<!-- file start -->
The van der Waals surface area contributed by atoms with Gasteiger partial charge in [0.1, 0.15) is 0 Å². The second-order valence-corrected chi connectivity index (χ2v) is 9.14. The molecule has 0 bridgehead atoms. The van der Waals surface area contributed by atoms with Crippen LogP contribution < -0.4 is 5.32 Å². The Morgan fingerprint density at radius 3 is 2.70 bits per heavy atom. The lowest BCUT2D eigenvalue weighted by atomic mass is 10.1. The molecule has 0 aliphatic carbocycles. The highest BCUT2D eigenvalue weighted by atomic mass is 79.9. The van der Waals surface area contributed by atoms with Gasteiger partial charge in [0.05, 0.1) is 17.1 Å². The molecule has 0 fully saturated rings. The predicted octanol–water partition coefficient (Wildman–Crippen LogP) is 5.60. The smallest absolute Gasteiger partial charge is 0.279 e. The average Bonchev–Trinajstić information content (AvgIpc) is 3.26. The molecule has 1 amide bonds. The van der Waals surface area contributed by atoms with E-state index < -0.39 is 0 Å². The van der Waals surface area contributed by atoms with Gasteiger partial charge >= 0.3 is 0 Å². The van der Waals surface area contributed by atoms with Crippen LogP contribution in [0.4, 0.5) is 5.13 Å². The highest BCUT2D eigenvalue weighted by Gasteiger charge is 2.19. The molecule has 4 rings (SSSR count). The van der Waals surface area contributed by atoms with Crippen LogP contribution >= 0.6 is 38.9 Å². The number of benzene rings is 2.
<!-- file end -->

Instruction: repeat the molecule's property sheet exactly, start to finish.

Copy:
The van der Waals surface area contributed by atoms with Gasteiger partial charge in [0.1, 0.15) is 0 Å². The second-order valence-corrected chi connectivity index (χ2v) is 9.14. The molecule has 0 bridgehead atoms. The van der Waals surface area contributed by atoms with Crippen LogP contribution < -0.4 is 5.32 Å². The Morgan fingerprint density at radius 3 is 2.70 bits per heavy atom. The lowest BCUT2D eigenvalue weighted by atomic mass is 10.1. The molecule has 0 aliphatic carbocycles. The highest BCUT2D eigenvalue weighted by atomic mass is 79.9. The van der Waals surface area contributed by atoms with Gasteiger partial charge in [0.05, 0.1) is 17.1 Å². The molecule has 0 fully saturated rings. The predicted octanol–water partition coefficient (Wildman–Crippen LogP) is 5.60. The smallest absolute Gasteiger partial charge is 0.279 e. The average Bonchev–Trinajstić information content (AvgIpc) is 3.26. The molecule has 1 amide bonds. The van der Waals surface area contributed by atoms with E-state index < -0.39 is 0 Å². The van der Waals surface area contributed by atoms with Gasteiger partial charge >= 0.3 is 0 Å². The van der Waals surface area contributed by atoms with Crippen LogP contribution in [0.4, 0.5) is 5.13 Å². The highest BCUT2D eigenvalue weighted by Gasteiger charge is 2.19. The molecule has 4 rings (SSSR count). The van der Waals surface area contributed by atoms with Crippen LogP contribution >= 0.6 is 38.9 Å². The number of benzene rings is 2.